Donald Trump is calling for a ban on all Muslims entering the United States—including tourists

Not happy.
Not happy.
Image: Reuters/Brian Snyder
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This story has been updated.

Republican presidential frontrunner Donald Trump took his anti-Muslim rhetoric to a new extreme today (Dec. 7), calling for a ban on all Muslims entering the United States “until our country’s representatives can figure out what is going on.”

Here is his statement:

Donald J. Trump is calling for a total and complete shutdown of Muslims entering the United States until our country’s representatives can figure out what is going on. According to Pew Research, among others, there is a great hatred toward Americans by large segments of the Muslim population. More recently, a poll from the Center for Security Policy released data showing “25% of those polled agreed that violence against Americans here in the United States is justified as a part of the global jihad” and 51% of those polled, “agreed that Muslims in America should have the choice of being governed according to Shariah.” Shariah authorizes such atrocities as murder against non-believers who won’t convert, beheadings and more unthinkable acts that pose great harm to Americans, especially women.

Mr. Trump stated, “Without looking at the various polling data, it is obvious to anybody the hatred is beyond comprehension. Where this hatred comes form and why we will have to determine. Until we are able to determine and understand this problem and the dangerous threat it poses, our country cannot be the victims of horrendous attacks by people that believe only in Jihad, and have no sense of reason or respect for human life. If I win the election for President, we are going to Make America Great Again.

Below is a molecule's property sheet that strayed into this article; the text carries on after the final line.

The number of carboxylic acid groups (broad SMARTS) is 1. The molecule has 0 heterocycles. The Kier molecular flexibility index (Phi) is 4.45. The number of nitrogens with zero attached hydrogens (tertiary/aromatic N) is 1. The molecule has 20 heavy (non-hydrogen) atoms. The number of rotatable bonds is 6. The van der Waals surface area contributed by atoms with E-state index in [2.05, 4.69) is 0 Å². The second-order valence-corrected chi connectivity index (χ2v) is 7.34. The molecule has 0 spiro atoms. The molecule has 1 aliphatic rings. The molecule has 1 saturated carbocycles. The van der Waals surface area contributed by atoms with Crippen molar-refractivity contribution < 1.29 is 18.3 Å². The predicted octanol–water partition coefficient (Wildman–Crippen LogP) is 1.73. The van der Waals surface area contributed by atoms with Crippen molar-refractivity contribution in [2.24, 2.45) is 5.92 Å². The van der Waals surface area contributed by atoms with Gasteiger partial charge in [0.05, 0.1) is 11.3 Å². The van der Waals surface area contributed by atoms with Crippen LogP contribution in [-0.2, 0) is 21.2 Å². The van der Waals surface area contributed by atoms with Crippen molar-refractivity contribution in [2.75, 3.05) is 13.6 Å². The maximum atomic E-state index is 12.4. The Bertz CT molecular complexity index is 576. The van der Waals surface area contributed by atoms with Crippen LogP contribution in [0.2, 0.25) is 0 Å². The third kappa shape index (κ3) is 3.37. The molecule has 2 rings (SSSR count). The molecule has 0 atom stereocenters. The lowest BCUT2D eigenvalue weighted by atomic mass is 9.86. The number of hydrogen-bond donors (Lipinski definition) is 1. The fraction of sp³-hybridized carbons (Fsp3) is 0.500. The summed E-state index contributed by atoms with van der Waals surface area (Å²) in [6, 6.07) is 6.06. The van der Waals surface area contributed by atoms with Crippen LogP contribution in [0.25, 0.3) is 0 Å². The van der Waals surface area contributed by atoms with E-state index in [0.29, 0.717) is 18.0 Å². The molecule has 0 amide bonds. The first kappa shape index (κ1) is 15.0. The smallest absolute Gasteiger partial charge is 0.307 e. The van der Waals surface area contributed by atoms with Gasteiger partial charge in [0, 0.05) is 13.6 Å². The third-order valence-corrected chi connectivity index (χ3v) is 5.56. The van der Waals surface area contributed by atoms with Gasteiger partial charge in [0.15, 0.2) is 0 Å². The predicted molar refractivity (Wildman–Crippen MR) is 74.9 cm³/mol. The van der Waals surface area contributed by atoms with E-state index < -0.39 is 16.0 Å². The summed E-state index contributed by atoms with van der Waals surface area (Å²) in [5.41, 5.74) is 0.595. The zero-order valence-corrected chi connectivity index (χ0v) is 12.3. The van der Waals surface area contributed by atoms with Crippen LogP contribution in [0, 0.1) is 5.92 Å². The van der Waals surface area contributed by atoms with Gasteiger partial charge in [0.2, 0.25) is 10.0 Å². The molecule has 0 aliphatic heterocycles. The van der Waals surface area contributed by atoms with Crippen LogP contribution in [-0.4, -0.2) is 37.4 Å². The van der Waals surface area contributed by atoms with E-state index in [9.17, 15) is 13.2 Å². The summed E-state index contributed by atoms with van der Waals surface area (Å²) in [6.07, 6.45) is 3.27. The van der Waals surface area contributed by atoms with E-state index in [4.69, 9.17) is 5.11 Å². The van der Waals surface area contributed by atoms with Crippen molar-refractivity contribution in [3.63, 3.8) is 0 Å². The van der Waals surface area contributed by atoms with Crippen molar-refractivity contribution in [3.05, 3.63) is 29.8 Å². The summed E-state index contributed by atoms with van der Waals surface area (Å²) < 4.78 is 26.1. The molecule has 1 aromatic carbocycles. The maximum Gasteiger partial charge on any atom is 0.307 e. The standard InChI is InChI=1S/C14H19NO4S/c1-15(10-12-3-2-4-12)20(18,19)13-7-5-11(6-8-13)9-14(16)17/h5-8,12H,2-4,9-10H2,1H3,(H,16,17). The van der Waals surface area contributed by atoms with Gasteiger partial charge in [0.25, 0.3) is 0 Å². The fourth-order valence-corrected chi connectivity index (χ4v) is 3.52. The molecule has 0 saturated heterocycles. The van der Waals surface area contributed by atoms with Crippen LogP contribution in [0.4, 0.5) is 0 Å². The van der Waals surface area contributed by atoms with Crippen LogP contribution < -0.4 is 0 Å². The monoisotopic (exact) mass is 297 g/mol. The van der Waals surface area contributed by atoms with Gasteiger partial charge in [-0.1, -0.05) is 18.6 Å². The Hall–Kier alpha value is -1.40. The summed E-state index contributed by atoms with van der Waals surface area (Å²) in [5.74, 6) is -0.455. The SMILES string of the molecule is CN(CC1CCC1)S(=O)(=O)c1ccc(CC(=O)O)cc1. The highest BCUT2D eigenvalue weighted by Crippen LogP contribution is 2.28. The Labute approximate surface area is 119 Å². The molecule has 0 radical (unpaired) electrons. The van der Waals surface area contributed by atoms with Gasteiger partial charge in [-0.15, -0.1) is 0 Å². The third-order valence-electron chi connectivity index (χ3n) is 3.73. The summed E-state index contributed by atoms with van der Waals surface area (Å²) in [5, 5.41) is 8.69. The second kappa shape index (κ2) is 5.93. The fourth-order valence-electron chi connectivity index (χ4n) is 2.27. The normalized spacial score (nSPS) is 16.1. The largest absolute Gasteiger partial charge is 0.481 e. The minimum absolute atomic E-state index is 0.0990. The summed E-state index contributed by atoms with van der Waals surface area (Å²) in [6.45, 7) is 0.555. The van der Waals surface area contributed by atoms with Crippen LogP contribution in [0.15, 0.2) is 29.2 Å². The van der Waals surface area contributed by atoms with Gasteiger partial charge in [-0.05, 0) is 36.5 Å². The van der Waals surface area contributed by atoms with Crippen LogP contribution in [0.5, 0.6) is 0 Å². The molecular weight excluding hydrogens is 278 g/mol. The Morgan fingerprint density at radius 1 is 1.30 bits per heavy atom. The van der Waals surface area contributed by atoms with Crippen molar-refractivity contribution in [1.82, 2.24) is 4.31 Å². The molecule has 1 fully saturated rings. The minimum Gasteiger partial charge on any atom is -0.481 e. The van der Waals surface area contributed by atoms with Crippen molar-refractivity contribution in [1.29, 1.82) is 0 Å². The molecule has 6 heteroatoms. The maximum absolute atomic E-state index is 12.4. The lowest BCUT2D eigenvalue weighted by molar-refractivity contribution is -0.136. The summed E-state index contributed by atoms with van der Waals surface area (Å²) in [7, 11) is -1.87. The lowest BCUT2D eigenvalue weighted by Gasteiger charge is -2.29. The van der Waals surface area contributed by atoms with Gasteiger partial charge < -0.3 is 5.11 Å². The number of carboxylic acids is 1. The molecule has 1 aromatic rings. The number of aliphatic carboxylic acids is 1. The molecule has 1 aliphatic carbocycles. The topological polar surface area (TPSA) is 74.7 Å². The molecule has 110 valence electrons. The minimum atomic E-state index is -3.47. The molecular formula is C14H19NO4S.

Trump campaign manager Corey Lewandowski told CNN on Monday that the ban would apply not just to Muslim foreigners looking to immigrate to the US, but also to Muslims looking to visit the US as tourists. ”Everyone,” Lewandowski said when asked if the ban would also apply to Muslim tourists.

“Great surveillance and vigilance must be adhered to,” said Trump in an additional statement Lewandowski provided to CNN. “We want to be very fair but too many bad things are happening and the percentage of true hatred is too great. People that are looking to destroy our country must be reported and turned in by the good people who love our country and want America to be great again.”

Quartz took a closer look at Trump’s sources—not that they would justify his proposed ban, even if accurate (they’re not):

The Center for Security Policy is run by Frank Gaffney, a former Reagan administration official and known anti-Islamic activist and conspiracy theorist. In a 2010 column for conservative website, Gaffney wrote that a new logo for the Missile Defense Agency “appears ominously to reflect a morphing of the Islamic crescent and star with the Obama campaign logo” He has also repeatedly claimed that Huma Abedin, a long-time Hillary  Clinton aide, is a Muslim Brotherhood operative.

The center’s survey on Muslims “should not be taken seriously,” Georgetown University researchers wrote on the Huffington Post when it was released in July. “It comes from an organization with a history of producing dubious claims and ‘studies’ about the threat of shariah, and was administered using an unreliable methodology. Its proponents seize upon its shoddy findings, exaggerating and misrepresenting them to American audiences, and falsely claim that the survey data represents the views of Muslims nationwide.”

As for the Pew Research poll cited by Trump, it appears to refer to a 2011 study which found 21% of American Muslims say there is a great deal (6%) or a fair amount (15%) of support for extremism in the Muslim American community. Most importantly, Pew never found “a great hatred toward Americans by large segments of the Muslim population.” The survey, conducted before the rise of ISIL, suggests that only 5% of American Muslims supported Al Qaeda. By contrast, most Muslims rated their life in America as favorable, with 79% saying their communities were “excellent” to live in.

A spokesperson for Trump confirmed his statement to the New York Times: “Asked what prompted it, Mr. Trump said, ‘death,'” the spokesperson said.

The Times noted that Trump’s most provocative statements tend to take place immediately after he falls behind in the polls. Earlier today, Sen. Ted Cruz of Texas overtook Trump in Iowa, according to a new Monmouth University poll.